Complimentary Physical Alerts Caddie to Atrial Fibrillation at Memorial Health Championship Presented by LRS

MHC, golf, atrial fibrillation, cardiac, stroke

When professional golf caddie Rusty Stark arrived at the Memorial Health Championship presented by LRS, he quickly signed up for free skin cancer screenings being offered to the Korn Ferry Tour participants. A professional caddie for 13 years, Stark was aware that his outdoor work put him at greater risk for skin cancer, and he wanted to get checked out.

Almost as an afterthought, he also signed up for a free physical. Stark didn’t have any health concerns, but he hadn’t had a physical in a while, and he figured it couldn’t hurt.

But when Dave Sandercock, MD, examined Stark, he heard irregularities in Stark’s heartbeat and pulse. Dr. Sandercock immediately arranged for Stark to go to Memorial Care’s urgent care facility in Chatham for an EKG. Further testing confirmed Dr. Sandercock’s suspicion: Stark had atrial fibrillation, an irregular heartbeat that can trigger other serious health conditions, such as a stroke, if left untreated.

Memorial Health has provided medical care at the Championship for several years, under the direction of Nicole Florence, MD, and Anna Richie, MD. However, this year, the health services offered to Korn Ferry Tour golfers, caddies and tournament staff were expanded. They could schedule on-site physicals and lab work, receive physical therapy or chiropractic care, get care from orthopedists specializing in ankles and feet, and be screened for skin cancer by SIU Medicine dermatologists. Other services included consultations with behavioral health, IV hydration, massages and even pet therapy.

Nicole Florence, MHC, Korn Ferry Tour

Florence said that Memorial Care providers diagnosed several other potentially serious health problems, including a suspected basal skin cell carcinoma, diabetes, prediabetes, abnormal cholesterol panels and a slow thyroid.

Overall, 64 people received physicals, while 63 accessed dermatology screening. More than 120 sought chiropractic care.

Anna Richie, MHC, Korn Ferry Tour

Florence, Richie and other members of the care team have formed relationships with some of the golfers who have played the MHC multiple times.

“This group is on the road, and it can be hard for them to access medical care,” Dr. Florence said. “Some of them may not have health insurance. We’re happy we can be a resource for them and provide care while they are here.”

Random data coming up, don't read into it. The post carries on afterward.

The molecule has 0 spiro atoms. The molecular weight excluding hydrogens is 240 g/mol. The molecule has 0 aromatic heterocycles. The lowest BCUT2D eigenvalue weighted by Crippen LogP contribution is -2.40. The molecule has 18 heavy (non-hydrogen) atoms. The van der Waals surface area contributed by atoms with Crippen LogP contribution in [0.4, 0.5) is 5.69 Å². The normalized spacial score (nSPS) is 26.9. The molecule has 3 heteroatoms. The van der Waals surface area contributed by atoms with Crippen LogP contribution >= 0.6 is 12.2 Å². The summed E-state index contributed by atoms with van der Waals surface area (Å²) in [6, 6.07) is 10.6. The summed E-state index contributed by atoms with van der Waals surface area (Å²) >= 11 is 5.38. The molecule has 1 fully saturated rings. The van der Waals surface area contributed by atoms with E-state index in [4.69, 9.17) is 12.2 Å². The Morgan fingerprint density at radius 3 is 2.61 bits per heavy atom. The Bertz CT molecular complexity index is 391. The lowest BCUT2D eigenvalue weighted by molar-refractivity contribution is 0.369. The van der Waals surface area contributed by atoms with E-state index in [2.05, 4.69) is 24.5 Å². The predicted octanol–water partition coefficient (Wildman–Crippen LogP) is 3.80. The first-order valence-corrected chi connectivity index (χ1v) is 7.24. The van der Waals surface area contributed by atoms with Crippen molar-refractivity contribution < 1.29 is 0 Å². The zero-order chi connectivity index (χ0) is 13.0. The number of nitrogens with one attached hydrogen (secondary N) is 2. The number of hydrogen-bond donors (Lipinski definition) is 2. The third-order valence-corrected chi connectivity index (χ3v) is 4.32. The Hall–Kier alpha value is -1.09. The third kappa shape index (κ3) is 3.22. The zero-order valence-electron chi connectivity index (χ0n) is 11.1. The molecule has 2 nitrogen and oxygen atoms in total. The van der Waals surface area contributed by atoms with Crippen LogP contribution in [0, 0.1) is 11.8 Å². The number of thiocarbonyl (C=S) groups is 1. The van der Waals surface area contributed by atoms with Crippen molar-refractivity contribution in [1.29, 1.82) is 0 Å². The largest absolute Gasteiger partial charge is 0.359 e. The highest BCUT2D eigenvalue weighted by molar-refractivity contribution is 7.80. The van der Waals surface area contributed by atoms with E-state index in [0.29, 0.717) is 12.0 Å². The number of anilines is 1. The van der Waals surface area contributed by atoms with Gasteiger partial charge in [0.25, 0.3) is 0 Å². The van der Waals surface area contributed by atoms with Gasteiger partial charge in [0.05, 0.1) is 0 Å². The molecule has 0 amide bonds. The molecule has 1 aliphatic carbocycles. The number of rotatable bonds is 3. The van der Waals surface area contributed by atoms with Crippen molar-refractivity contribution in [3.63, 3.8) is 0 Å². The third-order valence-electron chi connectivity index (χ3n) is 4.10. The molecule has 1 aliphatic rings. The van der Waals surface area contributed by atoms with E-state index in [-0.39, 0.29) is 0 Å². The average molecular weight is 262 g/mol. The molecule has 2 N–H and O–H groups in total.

Stark, 55, said he had felt some fatigue recently, but had chalked it up to the demands of caddying in hot summer days, including a tournament in Oklahoma where temperatures hovered around the 100-degree mark. Caddies typically walk 18,000 to 22,000 steps during an 18-hole round, while carrying a 30- to 40-pound bag.

His diagnosis came as a shock, but Dr. Sandercock was reassuring, he said. He left Springfield with medication and the information he needed to arrange for follow-up care at his Houston home.

“You have those thoughts, ‘Am I going to die? Am I going to be able to keep doing this work?’” Stark said of learning his diagnosis. “But Dr. Dave assured me that if I get this taken care of, I can manage this. Everyone put me at ease and explained the care. The care I got was a 10 out of 10.”

Stark said he had caddied before at the Memorial Health Championship and decided to work it this year, rather than the PGA Rocket Mortgage Classic in Detroit, for two reasons. One was the chance to caddy for Korn Ferry Tour golfer William Mouw, a prospect who Stark believes is destined to rise high in professional golf. The other was the amenities he remembered from earlier trips to the MHC, which he describes as “the best-run event on the Korn Ferry Tour.”

Now he realizes those services may have saved his life.

“I almost didn’t come to this tournament, and I’m sure glad I did,” Stark said. “Somebody upstairs was looking out for me.”

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